Ebbets Field, back in the day. Photo via Brownstoner

They cheered let’s keep the Dodgers in Brooklyn, but now we recall how there used to be a ballpark. I never saw the boys of summer in their prime, but for any Brooklynite paying attention, you know you’ve been living in the shadow of their ruin. The Brooklyn Dodgers – my grandpa still bets a penny they’ll win the World Series every year – they’ve remained frozen in time, caught in place, while Brooklyn has changed, become unrecognizable, far from the place dem bums called home.

On September 24, 1957 – 60 years from this Sunday – the Brooklyn Dodgers played their final game at Ebbets Field after 73 years representing the borough. They’d started as the Brooklyn Grays in 1883 before becoming the Brooklyn Trolley Dodgers in 1895, then simply the Brooklyn Dodgers come 1913. They had three borough homes (four if you include Washington Park twice, as it moved slightly within Park Slope during the Dodger’s time): from 1891 to 1897, Brownsville’s Eastern Park. From 1898 to 1912, Washington Park in Park Slope, using the Old Stone House as a clubhouse (a single wall from the old stadium remains to this day, and is currently owned by Con Edison, according to Forgotten New York, which describes the remaining hunk as, “the oldest section of any former major league ballpark still standing in the country”). From there they went to Ebbets Field, which remained their home until they left for LA, leaving Brooklyn without a home team and Flatbush with a whole lotta ghosts.

Today marks the 70th anniversary of Jackie Robinson's breaking the color line in Major League Baseball. When Robinson started at third base for the Brooklyn Dodgers on April 15, 1947, he became the first African-American player in the league and succeeded in integrating the sport for the first time. Robinson went on to achieve many other "firsts": he was the first recipient of MLB's Most Valuable Player award, the first player in of the major professional sport leagues to have his number retired league-wide, and the first black person to work as a sports analyst on television. Outside of the baseball world, he used his fame as a platform for participation in the civil rights movement of the 1950s and 60s, working with the NAACP and leaders like Martin Luther King, Jr. to champion equal rights.He was also one of the first black corporate executives when he joined the cafe and coffee company Chock Full o'Nuts, and even helped to found a bank that focused on serving the black community. On this day we honor Robinson's example as a determined, talented, and conscious individual who demonstrated the need for equality while uniting fans of all colors in a shared love for our national pastime of baseball. #JackieRobinson #BaseballHistory #Equality #Baseball #CivilRightsHistory #CivilRights #SportsHistory #BrooklynDodgers #42 #AmericasPastime #Legend #Icon #Hero #Champion #GOAT #MVP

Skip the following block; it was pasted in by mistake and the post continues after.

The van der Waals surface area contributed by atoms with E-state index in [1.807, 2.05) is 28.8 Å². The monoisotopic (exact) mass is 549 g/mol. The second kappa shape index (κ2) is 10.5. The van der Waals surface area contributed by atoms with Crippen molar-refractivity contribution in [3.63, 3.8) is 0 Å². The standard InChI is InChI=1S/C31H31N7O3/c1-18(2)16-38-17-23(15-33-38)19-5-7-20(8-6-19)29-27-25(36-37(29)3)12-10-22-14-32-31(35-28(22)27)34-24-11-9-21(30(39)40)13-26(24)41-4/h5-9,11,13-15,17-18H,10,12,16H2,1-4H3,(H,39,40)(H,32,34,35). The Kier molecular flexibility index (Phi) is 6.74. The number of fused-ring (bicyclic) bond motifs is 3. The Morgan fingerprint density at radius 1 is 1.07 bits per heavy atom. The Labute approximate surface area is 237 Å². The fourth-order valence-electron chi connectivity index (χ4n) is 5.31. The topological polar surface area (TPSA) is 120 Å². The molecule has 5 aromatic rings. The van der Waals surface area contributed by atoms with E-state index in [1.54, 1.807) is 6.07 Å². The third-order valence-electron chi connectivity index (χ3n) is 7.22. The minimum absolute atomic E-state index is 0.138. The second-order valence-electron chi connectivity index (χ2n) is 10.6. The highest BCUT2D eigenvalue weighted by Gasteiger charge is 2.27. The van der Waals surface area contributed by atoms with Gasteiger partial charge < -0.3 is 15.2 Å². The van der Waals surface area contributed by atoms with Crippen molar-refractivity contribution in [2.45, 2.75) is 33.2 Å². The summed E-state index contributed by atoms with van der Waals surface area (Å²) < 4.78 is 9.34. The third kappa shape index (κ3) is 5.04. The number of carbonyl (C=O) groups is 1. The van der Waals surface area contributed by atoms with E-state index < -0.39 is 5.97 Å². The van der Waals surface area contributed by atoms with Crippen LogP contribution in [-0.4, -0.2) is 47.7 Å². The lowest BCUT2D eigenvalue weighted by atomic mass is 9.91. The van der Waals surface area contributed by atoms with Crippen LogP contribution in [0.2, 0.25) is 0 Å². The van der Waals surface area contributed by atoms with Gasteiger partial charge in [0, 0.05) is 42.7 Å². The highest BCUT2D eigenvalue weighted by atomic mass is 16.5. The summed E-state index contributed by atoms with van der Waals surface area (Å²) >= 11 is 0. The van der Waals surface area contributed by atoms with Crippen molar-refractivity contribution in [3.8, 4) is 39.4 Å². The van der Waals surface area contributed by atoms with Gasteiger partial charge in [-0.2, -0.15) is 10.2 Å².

The cause of the Dodgers’ Brooklyn abandonment is due, like the losses of so many great borough establishments, to a real estate kerfuffle. While the much-hated Walter O’Malley, who had majority ownership of the Brooklyn Dodgers at the time of their demise, wanted to move the team from the beloved but poorly maintained Ebbets Field to the Atlantic Railroad Yards – what is today Atlantic Avenue-Barclays Center and the home of the Brooklyn Nets – power broker Robert Moses blocked the plan, alternatively offering the future home of Shea Stadium. Instead of settling for Queens, as many displaced Brooklynites do today, O’Malley up and moved the team to LA.

While 60 years from their final game, you obviously can’t see the Brooklyn Dodgers play, you can visit the key players. Ebbets Field’s namesake and Brooklyn Dodgers co-owner Charles Ebbets is buried in Green-Wood Cemetery, nearly as far as possible within city limits from Robert Moses, who rests up in the Bronx at Woodlawn. Jackie Robinson is resting in Cypress Hills, Gil Hodges in Holy Cross – all in Brooklyn.

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Fans still visit the former site of Ebbets Field. Photo by Hannah Frishberg
Fans still visit the former site of Ebbets Field. Photo by Hannah Frishberg

Before Ebbets Field was Ebbets Field, Ebbets Field was Pigtown. Now they’re both gone, the Brooklyn Dodgers with them. Today, Ebbets Field is home to the sprawling Ebbets Field Apartments. From the higher floors, you can see out across Brooklyn, JFK and LaGuardia airports visible in the same shot. The old Ebbets Field in its Dodgers era glory is painted on the side of a nearby Rite Aid; Jackie Robinson is forever in the act of swinging his bat in a cracked mural on a Beer & Soda wholesale store a few blocks away. The hulking rental complex pays little ode to the memory-filled soil on which it was built. Beyond the complex’s name, a single grey tile on one side of the building, partially obscured by bushes beneath the building’s address, is one of the only other memorials to the stadium. The tile reads in all-caps: “This is the former site of Ebbets Field,” with a baseball bearing the number 1962 above it – the year the apartments opened.

It’s a tiny grave for a giant legacy, that single tile, but still fans clamber over the bushes for a photo with it. Brooklyn waits for no baseball team, but still 60 years later the Brooklyn Dodgers live on.

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